Borg casts a longing eye over the Gallardo. Sitting soaking on the garage floor, it rekindles memories of the original Countach, before it was polluted by wings and scoops. It's a refreshingly pure design that that works well from every angle, hood up or down.
But such beauty is not achieved without compromise and Borg laughs out loud when I open the boot. The cubby in the nose is so small that my luggage for a week's trip has been reduced to two plastic bags. From day three onwards, I'll be forced to wear my underpants inside out. nielK nivlaC reads considerably less seductively than Calvin Klein.
After posing for an inevitable picture, we leave the affable Borg to his labor and head for the hills. The scenery is aggressive, with steep gradients and jagged coastlines. It's as if some other-worldly being has nibbled at giant chunks of earth and left the rest to rot.
In the early '90s, the Faroes' government invested heavily in building the tunnels that link most of the eighteen islands. Most traffic now takes the underground route, which has left some of the more dramatic roads deserted. The one that runs northwest from Trshavn is seminal. Stretching for over 12 miles, it criss-crosses the hillside before plunging down the valley. Wide and beautifully surfaced, it's supercar nirvana.
With the roof down, the sonorous cry of the 520-hp, 5.0-liter V10 is much more accessible. I slot-shift to second and give it the beans. The Gallardo scoops itself up and flings itself at the horizon. The bar-bore stats-zero to 60 mph takes just 4.3 seconds and it's good for 195 mph-tell only a fraction. The throttle response is angry and immediate and the manual 'box hops from cog to cog with a metallic ping that's hugely emotive.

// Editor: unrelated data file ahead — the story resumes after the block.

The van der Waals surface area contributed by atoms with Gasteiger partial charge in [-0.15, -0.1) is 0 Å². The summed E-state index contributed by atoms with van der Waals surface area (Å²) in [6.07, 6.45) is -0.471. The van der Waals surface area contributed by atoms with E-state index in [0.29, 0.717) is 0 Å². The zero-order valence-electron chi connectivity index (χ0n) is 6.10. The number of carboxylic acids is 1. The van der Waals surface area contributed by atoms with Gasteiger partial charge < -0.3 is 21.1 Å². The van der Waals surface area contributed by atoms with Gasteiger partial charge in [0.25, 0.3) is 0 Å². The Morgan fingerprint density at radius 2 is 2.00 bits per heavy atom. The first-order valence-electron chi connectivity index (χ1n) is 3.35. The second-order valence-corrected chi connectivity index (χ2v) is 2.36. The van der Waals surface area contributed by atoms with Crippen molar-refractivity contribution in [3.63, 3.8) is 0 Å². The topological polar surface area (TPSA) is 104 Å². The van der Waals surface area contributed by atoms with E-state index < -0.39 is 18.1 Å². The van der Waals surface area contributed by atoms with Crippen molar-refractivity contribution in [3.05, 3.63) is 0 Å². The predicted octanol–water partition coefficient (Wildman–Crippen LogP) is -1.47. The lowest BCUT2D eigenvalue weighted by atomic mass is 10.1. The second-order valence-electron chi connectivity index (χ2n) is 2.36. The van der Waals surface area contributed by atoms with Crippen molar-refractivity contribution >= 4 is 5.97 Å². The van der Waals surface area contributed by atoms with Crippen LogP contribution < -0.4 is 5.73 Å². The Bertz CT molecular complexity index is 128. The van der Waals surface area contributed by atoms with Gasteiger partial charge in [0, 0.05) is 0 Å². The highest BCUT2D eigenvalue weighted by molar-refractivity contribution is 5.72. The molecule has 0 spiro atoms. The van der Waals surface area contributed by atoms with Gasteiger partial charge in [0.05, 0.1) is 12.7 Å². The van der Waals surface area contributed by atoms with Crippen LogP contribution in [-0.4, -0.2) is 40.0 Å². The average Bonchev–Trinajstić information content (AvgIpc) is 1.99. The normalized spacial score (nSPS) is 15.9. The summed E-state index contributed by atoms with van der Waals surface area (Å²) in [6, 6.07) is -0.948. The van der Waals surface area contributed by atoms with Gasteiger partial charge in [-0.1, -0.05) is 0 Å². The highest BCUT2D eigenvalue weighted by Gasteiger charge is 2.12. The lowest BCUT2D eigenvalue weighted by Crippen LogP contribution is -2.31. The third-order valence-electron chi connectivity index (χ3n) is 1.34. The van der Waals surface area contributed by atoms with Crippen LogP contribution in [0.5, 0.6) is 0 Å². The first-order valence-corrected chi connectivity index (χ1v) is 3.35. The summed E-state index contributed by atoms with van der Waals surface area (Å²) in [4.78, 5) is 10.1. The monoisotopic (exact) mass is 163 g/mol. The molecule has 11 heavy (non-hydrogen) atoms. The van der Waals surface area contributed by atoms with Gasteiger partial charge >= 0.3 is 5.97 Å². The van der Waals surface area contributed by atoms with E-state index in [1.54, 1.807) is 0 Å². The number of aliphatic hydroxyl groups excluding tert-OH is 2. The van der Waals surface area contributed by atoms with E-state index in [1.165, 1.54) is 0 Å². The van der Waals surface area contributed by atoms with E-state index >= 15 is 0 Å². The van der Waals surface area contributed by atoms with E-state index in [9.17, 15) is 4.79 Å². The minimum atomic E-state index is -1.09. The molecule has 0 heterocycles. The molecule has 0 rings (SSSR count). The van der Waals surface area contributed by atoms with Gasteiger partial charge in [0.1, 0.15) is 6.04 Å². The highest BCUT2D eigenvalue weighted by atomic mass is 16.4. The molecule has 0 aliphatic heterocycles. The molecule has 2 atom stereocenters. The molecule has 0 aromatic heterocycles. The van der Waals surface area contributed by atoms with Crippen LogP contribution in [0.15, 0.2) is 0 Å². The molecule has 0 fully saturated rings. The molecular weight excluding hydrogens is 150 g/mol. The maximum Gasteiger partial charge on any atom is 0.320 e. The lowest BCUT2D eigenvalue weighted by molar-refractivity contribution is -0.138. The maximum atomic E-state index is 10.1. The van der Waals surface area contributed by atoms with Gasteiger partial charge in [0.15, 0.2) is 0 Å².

At high speed, the Alcantara steering wheel chats like an adolescent on a first date, while the suspension flatters the bumpy surface. My fears that the chop-top Gallardo would be no more than a boulevard playboy are dispatched in an instant. So much of the coupe's poise and agility has been retained, but now it's been given a more earthy quality.
I charge back and forth across the same stretch of road, time and again. My face wears the stupid grin of a kid who's been given an exceptional toy. The noise this car makes is nothing less than sensational, especially when it can be heard reverberating inside a mile-long tunnel. These are moments to be logged in the mind, ready to be summoned on a dark day.
We head north to the tiny communities that litter the coastline. Most possess a church and nothing else. "We have to travel half an hour for milk," explains a resident of Gjgv. Parked beside these houses, the Lamborghini has never looked more incongruous.
Given the paucity of entertainment and the relative affluence of the population, it's no surprise to discover a buoyant car culture. "A car in the Faroe Islands is either transport from A to B or a flat in which you socialize," Djurholm says. "In small communities, there is nowhere to meet." At night, local youths lap the streets of Trshavn in a steady procession.
The cruisers are magnetically drawn to the Lamborghini. Word has spread of where we're staying and each night our hotel is besieged by groups of young people, desperate to pose by our toy. Even the local police turn up to gawp.
For some locals, this passion for all things automotive has become an obsession. On our third day, we're introduced to Sofus Hansen, nicknamed Fuzzy. The Faroes' only car builder operates out of a tiny garage beneath his house. A custom Harley sits beside a restyled Porsche 928. The results may not be to all tastes, but there's no doubting the craftsmanship. "People think I'm a crazy playboy," he says.